This model has been considered in line with an embedded approach to:

  • critical thinking
  • problem solving
  • creativity and innovation

as these three elements are core to a fluent learner.

The journey is ongoing and practitioner led. However, our goal is to develop a more responsive and future oriented K-12 framework for teacher librarians to use in their schools. Eventually, this framework will be mapped to the progressions so that teacher librarians will have a toolkit as the basis for quality teaching and learning.

It started with innovation and this project continues to innovate. The team is now considering what are the core principles of being a teacher librarian in a future learning space. From these core principles, we will develop a conceptual framework for information fluency that will include the subsets identified earlier.

This article started with the mantra, ‘Innovation is the new black’. An appropriate translation for this is – innovation is how we can thrive.

What could innovation look like for you?

What are your thoughts about information fluency?

References and further reading

ACARA. (2012). General capabilities. Sydney: Australian Curriculum, Reporting and Assessment Authority. Retrieved 16 September 2019.

Lupton, M. (2015). ‘Teacher librarians’ understandings of inquiry learning’. Access, 29(4), pp. 18-29.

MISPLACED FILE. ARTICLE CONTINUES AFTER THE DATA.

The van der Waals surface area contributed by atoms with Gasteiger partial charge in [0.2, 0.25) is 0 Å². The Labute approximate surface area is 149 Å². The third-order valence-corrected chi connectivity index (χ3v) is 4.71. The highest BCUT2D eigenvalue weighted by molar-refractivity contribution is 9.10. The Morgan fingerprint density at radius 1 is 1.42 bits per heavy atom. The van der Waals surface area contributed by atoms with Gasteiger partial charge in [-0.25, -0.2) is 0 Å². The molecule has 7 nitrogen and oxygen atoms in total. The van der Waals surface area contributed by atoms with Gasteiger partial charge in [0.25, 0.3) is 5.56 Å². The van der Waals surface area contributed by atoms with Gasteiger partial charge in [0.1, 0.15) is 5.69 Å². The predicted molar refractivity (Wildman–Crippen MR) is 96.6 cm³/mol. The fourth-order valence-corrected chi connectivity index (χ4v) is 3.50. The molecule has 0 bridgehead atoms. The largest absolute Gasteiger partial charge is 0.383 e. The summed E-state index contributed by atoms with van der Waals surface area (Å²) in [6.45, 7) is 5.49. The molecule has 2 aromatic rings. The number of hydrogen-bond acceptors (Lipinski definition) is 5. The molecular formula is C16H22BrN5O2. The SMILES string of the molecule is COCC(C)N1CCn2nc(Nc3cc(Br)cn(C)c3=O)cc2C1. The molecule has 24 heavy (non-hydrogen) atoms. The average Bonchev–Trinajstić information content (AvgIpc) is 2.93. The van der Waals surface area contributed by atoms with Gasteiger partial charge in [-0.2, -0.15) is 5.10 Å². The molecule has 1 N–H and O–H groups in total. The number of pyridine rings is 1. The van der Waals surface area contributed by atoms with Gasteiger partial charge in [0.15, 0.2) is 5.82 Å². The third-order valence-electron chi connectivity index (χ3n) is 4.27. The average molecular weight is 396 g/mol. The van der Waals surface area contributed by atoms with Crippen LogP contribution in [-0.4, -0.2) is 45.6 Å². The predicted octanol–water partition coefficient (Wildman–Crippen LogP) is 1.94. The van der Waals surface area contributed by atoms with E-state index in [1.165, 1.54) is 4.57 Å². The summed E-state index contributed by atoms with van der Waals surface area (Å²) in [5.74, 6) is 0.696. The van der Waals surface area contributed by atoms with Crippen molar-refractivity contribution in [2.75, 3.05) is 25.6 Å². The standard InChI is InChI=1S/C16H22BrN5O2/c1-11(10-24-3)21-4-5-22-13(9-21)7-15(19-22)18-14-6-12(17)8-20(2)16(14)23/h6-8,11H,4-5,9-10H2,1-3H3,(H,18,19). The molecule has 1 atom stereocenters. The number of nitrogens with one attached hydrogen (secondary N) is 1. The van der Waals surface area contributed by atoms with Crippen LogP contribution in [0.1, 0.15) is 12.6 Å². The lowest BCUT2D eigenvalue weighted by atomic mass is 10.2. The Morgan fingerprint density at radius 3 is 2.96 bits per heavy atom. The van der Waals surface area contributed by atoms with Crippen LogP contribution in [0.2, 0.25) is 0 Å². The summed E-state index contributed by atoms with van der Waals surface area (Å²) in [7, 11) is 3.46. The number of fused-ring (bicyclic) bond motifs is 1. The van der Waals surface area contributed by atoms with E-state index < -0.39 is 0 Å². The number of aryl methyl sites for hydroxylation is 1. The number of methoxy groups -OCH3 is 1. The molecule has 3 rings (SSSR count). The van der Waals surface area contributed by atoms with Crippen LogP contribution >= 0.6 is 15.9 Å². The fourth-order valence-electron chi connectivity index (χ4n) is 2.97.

Lupton, M. (2014). ‘Inquiry skills in the Australian Curriculum v6: A bird’s-eye view’. Access, 28(4), pp. 8-29. Retrieved 16 September 2019.

McIlvenny, L. (2019). ‘Transversal competencies in the Australian Curriculum’. Access, 32(2), pp. 6-13.

NSW Department of Education. (1987). Information skills in the school. Sydney: NSW Department of Education.

OECD. (2019). Trends shaping education 2019. Paris: OECD Publishing. Retrieved 16 September 2019.

Ructtinger, L. & Stevens, R. (2014). General capabilities: their definition, cultivation, assessment and use. Sydney: NSW Department of Education. Retrieved 16 September 2019.

Vincent-Lancrin, S., et al. (2019). Measuring innovation in education 2019: What has changed in the classroom? Educational Research and Innovation. Paris: OECD Publishing. Retrieved 16 September 2019.

Wall, J. (2016). ‘Innovation and learning — where to from here?’ Access, 30(3), pp. 30-39.

Wall, J. (2018). ‘Information + competency + literacy = fluency. A thought piece’. Scan 37(6). Retrieved 16 September 2019.

How to cite this article – Wall, J. (2019). Information fluency – a path to explore and innovate? Scan, 38(9).